The European Space Agency (ESA) wants you to play video games with flying drones so it can develop better space robots. A free app that runs on the iPhone or iPad lets owners of Parrot AR.Drone quadricopters navigate their remote-controlled robots to perform dockings on a simulation of the International Space Station. Using crowdsourcing, the ESA figures it will arrive faster at improved methods for robotic docking strategies.
The new AstroDrone app is part of a larger ESA project run by its Advanced Concepts Team. This Artificial Intelligence project aims at collecting data via crowdsourcing about how robots navigate their environments. In particular, it's aimed at improving robots' abilities to autonomously estimate distances to other objects, a skillset clearly needed in the complex task of docking in space.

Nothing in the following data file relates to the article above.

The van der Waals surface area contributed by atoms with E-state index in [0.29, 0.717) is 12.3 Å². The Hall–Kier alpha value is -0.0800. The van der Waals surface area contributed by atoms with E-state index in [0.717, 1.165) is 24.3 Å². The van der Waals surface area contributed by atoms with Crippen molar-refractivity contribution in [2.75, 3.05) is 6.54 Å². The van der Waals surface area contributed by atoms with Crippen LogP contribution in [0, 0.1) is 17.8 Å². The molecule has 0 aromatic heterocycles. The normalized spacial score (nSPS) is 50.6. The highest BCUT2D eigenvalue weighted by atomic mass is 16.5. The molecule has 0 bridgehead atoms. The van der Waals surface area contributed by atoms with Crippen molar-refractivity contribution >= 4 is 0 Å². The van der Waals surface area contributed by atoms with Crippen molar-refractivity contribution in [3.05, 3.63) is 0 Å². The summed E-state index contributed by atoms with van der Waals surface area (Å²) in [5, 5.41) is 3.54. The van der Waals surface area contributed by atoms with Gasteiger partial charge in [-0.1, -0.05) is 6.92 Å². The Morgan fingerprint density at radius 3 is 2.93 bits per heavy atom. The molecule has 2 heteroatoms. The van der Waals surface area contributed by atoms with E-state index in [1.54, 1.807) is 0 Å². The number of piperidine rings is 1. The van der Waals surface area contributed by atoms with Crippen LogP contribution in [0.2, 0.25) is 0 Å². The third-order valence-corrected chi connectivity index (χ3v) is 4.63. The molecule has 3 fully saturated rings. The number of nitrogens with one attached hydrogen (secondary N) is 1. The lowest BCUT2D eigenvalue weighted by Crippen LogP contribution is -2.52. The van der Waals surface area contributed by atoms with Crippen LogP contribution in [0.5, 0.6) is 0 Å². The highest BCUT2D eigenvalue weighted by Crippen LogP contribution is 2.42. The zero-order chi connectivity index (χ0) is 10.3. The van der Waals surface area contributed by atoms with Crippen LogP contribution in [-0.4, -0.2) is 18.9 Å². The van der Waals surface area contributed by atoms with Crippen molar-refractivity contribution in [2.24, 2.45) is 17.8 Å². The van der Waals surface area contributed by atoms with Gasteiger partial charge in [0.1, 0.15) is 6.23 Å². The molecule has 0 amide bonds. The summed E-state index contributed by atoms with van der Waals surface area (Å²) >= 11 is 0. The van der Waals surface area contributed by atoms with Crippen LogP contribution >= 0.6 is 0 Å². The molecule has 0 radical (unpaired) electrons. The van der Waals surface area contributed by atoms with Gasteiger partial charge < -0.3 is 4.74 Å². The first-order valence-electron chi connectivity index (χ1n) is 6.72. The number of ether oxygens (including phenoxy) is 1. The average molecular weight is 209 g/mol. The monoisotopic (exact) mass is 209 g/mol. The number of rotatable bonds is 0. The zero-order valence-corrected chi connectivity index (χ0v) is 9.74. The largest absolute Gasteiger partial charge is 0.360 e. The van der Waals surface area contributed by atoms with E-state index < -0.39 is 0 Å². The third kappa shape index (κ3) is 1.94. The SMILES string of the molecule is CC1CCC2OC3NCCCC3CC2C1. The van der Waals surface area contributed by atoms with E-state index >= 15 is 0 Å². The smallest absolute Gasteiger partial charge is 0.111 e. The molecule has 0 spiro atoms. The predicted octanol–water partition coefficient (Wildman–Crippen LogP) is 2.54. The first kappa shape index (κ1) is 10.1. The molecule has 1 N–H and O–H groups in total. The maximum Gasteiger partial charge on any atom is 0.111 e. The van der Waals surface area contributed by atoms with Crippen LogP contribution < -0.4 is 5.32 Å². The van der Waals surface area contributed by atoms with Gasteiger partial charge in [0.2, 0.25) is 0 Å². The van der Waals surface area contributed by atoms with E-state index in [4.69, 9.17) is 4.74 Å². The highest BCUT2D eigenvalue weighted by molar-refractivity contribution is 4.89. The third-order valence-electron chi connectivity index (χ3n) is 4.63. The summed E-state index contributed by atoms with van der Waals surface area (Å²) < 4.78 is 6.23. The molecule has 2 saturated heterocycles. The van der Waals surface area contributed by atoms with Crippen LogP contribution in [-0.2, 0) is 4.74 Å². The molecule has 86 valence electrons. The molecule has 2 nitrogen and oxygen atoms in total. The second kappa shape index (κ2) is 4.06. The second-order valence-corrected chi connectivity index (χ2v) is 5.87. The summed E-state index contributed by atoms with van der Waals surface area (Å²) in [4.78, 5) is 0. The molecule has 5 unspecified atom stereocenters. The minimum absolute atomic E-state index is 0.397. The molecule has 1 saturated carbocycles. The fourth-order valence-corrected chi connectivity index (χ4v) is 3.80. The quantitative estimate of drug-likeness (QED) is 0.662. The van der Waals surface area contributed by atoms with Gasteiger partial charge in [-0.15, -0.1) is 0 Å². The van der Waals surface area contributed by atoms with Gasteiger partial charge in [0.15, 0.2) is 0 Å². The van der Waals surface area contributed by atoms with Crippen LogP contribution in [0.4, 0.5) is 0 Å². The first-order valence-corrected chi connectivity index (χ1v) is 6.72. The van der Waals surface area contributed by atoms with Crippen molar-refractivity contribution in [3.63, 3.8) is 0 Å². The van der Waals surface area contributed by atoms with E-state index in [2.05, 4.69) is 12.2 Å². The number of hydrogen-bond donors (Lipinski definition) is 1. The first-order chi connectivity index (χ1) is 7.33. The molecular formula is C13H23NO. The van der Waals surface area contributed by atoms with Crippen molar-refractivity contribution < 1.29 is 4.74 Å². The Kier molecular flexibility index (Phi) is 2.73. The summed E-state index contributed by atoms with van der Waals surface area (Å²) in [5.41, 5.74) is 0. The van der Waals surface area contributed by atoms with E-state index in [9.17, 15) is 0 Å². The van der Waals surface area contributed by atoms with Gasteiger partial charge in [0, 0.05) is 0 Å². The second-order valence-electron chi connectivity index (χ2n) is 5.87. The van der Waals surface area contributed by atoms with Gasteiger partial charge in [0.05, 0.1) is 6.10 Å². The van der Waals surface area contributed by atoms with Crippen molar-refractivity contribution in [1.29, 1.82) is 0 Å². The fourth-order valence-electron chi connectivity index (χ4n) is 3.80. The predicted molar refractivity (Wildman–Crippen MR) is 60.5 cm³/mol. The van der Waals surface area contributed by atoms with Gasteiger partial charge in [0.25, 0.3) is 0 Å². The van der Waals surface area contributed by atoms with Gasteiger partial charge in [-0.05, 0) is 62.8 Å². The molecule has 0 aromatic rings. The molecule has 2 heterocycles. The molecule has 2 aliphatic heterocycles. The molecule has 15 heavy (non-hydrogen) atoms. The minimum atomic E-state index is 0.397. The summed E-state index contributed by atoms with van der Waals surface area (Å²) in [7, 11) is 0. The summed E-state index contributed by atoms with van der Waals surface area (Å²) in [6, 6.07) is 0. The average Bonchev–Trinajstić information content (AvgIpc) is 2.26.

Crowdsourcing is a creative method for research (and people love competitive "games") - but how will capturing data from individuals docking tell HOW they accomplished the feat? Did they use motion induced parallax, the growing size of the target, distortions in the shape as the viewing angle changed, or something else to achieve accuracy?
David Patterson, known for his pioneering research that led to RAID, clusters and more, is part of a team at UC Berkeley that recently made its RISC-V processor architecture an open source hardware offering. We talk with Patterson and one of his colleagues behind the effort about the opportunities they see, what new kinds of designs they hope to enable and what it means for today’s commercial processor giants such as Intel, ARM and Imagination Technologies.